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Minimum Wage and Share of Workers Earning Equal to or Less Than 150 Percent of the Minimum Wage in 2012, by State

Every state in the country has a substantial share of workers who would be impacted by an increase in the minimum wage. In 2012, Montana had the highest share of workers—37.2 percent—with wages equal to or less than 150 percent of the minimum wage. Even in Alaska, which boasts higher wages compared to the rest of the country, 16.9 percent of workers had wages equal to or lower than 150 percent of the minimum. Not surprisingly, the 18 states with a higher minimum wage level than the federal benchmark tended to have higher shares of workers with wages within 150 percent of the minimum wage. However, in every state in the country, at least one in six workers had wages that were equal to 150 percent of the minimum wage or lower. This chart shows the share of workers earning equal to or less than 150 percent of the minimum wage in every state in 2012. By hovering over a state, you can also see the minimum wage in 2012 in each state.


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Evolution of the Jobs Gap and Possible Scenarios for Growth

September 4, 2015 • Charts

Each month, The Hamilton Project calculates America’s “jobs gap,” or the number of jobs that the U.S. economy needs to create in order to return to pre-recession employment levels while absorbing the people who newly enter the labor force each month. As of the end of August 2015, our nation faces a jobs gap of 3.2 million jobs.

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Composition of Americans’ Tax-Preferred Savings, by Type of Account. 1978-2014

June 23, 2015 • Charts

In 2014, nearly 60 percent of Americans' tax-preferred retirement savings were held in either IRAs or defined-contribution plans, and only 13 percent were held in private sector traditional pensions (i.e., defined-benefit plans).

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Percent of American Adults Who Demonstrated an Understanding of Basic Financial Concepts

June 23, 2015 • Charts

This chart presents one widely used measure of financial literacy: the ability to correctly answer three questions about compound interest, inflation, and risk diversification. Fewer than half of Americans can accurately answer these questions.

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Half of Americans Turning 65 in 2015 Face Out-of-Pocket Expenditures on Long-term Care

June 23, 2015 • Charts

Half of all Americans turning 65 in 2015 will eventually face out-of-pocket expenditures on long-term services and supports (LTSS)—services provided in nursing homes, adult day-care centers, or in people’s homes that support those who have difficulty with routine daily activities such as bathing or dressing.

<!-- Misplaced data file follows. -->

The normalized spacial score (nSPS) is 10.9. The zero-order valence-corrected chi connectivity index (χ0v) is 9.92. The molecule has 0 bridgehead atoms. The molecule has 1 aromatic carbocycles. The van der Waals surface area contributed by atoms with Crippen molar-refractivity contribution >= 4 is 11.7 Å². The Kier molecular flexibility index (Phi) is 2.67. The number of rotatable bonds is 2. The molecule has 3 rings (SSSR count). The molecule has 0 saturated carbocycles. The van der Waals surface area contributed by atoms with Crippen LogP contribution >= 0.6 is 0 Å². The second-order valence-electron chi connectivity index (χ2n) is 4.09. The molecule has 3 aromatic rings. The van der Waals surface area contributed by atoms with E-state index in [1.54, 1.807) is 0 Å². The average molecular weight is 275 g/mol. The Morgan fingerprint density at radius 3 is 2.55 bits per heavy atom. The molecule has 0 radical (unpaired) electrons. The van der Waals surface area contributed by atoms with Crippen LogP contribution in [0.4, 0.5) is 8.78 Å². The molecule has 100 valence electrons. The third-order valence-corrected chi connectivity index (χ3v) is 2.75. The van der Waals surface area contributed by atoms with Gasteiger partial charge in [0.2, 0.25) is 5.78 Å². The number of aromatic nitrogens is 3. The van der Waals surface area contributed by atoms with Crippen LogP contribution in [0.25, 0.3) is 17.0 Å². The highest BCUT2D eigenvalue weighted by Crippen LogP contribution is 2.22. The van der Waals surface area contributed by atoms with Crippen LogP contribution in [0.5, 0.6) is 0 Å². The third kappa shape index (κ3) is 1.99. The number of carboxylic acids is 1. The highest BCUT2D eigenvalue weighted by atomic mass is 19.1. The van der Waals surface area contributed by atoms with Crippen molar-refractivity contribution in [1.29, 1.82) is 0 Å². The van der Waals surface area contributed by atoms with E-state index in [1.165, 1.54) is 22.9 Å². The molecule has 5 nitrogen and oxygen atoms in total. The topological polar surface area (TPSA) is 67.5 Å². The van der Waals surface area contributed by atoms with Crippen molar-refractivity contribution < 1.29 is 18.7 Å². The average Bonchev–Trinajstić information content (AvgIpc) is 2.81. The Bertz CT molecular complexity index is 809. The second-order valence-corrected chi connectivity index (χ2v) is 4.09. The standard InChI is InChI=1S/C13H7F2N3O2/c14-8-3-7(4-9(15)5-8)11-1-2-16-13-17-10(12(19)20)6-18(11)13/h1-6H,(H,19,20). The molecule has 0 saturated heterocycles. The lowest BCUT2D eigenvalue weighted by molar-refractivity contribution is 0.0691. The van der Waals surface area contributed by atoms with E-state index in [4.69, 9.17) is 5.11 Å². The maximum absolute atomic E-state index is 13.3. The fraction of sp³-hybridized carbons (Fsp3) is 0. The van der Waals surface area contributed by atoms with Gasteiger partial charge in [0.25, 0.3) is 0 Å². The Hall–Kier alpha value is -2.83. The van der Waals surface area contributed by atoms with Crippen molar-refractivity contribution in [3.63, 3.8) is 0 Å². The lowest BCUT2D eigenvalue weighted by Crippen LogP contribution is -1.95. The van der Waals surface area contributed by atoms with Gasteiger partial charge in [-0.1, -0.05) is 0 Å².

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Probability of a 65-Year-Old Living to a Given Age, by Sex and Year

June 23, 2015 • Charts

Rising life expectancy and potentially exorbitant long-term care costs have increased the financial resources required to support oneself and one’s spouse in retirement and old age.  

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Percent of Nonretired Americans Who Expect to Live Comfortably in Retirement, 2002-2014

June 23, 2015 • Charts

In 2014 approximately half of nonretired Americans reported being confident that they will have enough money to live comfortably in retirement.

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Tax Revenue Collected on a Gallon of Gasoline by State, January 2015

May 7, 2015 • Charts

Federal taxes, which are constant across states, amount to 18.4 cents per gallon—of which 15.44 cents go to the highway portion of the Highway Trust Fund (HTF), 2.86 cents to the mass transit portion of the HTF, and 0.1 cent to maintaining underground storage tanks). State taxes on gasoline vary considerably.

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Average Loss per Passenger Ride by U.S. Metro Rail System, 2013

May 7, 2015 • Charts

Of the more than 1,800 mass transit systems in the United States—including those running trains, buses, or other transport modes—roughly 2 percent reported that fare revenue exceeded operating expenses in 2013. 

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Highway Trust Fund Balance, 1957–2013

May 7, 2015 • Charts

The Highway Trust Fund (HTF), established by the Federal-Aid Highway Act of 1956, was the first dedicated funding source for highway construction and maintenance. For most of its history, the HTF was well in the black. Over the past fifteen years, however, expenditures have routinely exceeded revenues.

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Public Infrastructure Spending, 1956-2014

May 7, 2015 • Charts

Public infrastructure spending from all levels of government totaled $416 billion in 2014—$41 billion (9 percent) less than its peak of $457 billion in 2003.

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